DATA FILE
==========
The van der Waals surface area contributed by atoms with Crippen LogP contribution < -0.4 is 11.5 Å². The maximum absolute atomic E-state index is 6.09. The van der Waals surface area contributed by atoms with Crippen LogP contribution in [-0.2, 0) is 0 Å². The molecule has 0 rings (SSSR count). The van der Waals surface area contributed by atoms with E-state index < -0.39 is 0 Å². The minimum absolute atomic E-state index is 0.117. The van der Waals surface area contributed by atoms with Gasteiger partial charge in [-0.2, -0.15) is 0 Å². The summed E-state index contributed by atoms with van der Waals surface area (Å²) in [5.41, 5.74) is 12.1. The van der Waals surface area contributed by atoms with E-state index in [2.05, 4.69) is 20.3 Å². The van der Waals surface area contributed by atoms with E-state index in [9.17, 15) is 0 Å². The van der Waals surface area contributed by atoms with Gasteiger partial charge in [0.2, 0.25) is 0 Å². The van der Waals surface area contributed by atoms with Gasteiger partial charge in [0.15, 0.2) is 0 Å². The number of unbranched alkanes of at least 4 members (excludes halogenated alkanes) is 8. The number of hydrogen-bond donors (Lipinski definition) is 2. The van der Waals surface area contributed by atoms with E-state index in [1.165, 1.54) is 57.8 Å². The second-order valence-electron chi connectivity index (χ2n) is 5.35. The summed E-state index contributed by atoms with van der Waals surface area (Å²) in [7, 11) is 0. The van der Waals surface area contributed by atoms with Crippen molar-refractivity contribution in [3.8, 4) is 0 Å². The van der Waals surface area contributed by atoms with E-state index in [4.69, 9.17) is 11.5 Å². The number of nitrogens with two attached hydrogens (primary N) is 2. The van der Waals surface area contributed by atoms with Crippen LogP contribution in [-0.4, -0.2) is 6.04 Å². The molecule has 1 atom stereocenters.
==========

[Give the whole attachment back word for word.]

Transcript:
The van der Waals surface area contributed by atoms with Crippen LogP contribution < -0.4 is 11.5 Å². The maximum absolute atomic E-state index is 6.09. The van der Waals surface area contributed by atoms with Crippen LogP contribution in [-0.2, 0) is 0 Å². The molecule has 0 rings (SSSR count). The van der Waals surface area contributed by atoms with E-state index < -0.39 is 0 Å². The minimum absolute atomic E-state index is 0.117. The van der Waals surface area contributed by atoms with Gasteiger partial charge in [-0.2, -0.15) is 0 Å². The summed E-state index contributed by atoms with van der Waals surface area (Å²) in [5.41, 5.74) is 12.1. The van der Waals surface area contributed by atoms with E-state index in [2.05, 4.69) is 20.3 Å². The van der Waals surface area contributed by atoms with E-state index in [9.17, 15) is 0 Å². The van der Waals surface area contributed by atoms with Gasteiger partial charge in [0.2, 0.25) is 0 Å². The van der Waals surface area contributed by atoms with Gasteiger partial charge in [0.15, 0.2) is 0 Å². The number of unbranched alkanes of at least 4 members (excludes halogenated alkanes) is 8. The number of hydrogen-bond donors (Lipinski definition) is 2. The van der Waals surface area contributed by atoms with E-state index in [1.165, 1.54) is 57.8 Å². The second-order valence-electron chi connectivity index (χ2n) is 5.35. The summed E-state index contributed by atoms with van der Waals surface area (Å²) in [7, 11) is 0. The van der Waals surface area contributed by atoms with Crippen molar-refractivity contribution in [3.8, 4) is 0 Å². The van der Waals surface area contributed by atoms with E-state index in [4.69, 9.17) is 11.5 Å². The number of nitrogens with two attached hydrogens (primary N) is 2. The van der Waals surface area contributed by atoms with Crippen LogP contribution in [-0.4, -0.2) is 6.04 Å². The molecule has 1 atom stereocenters.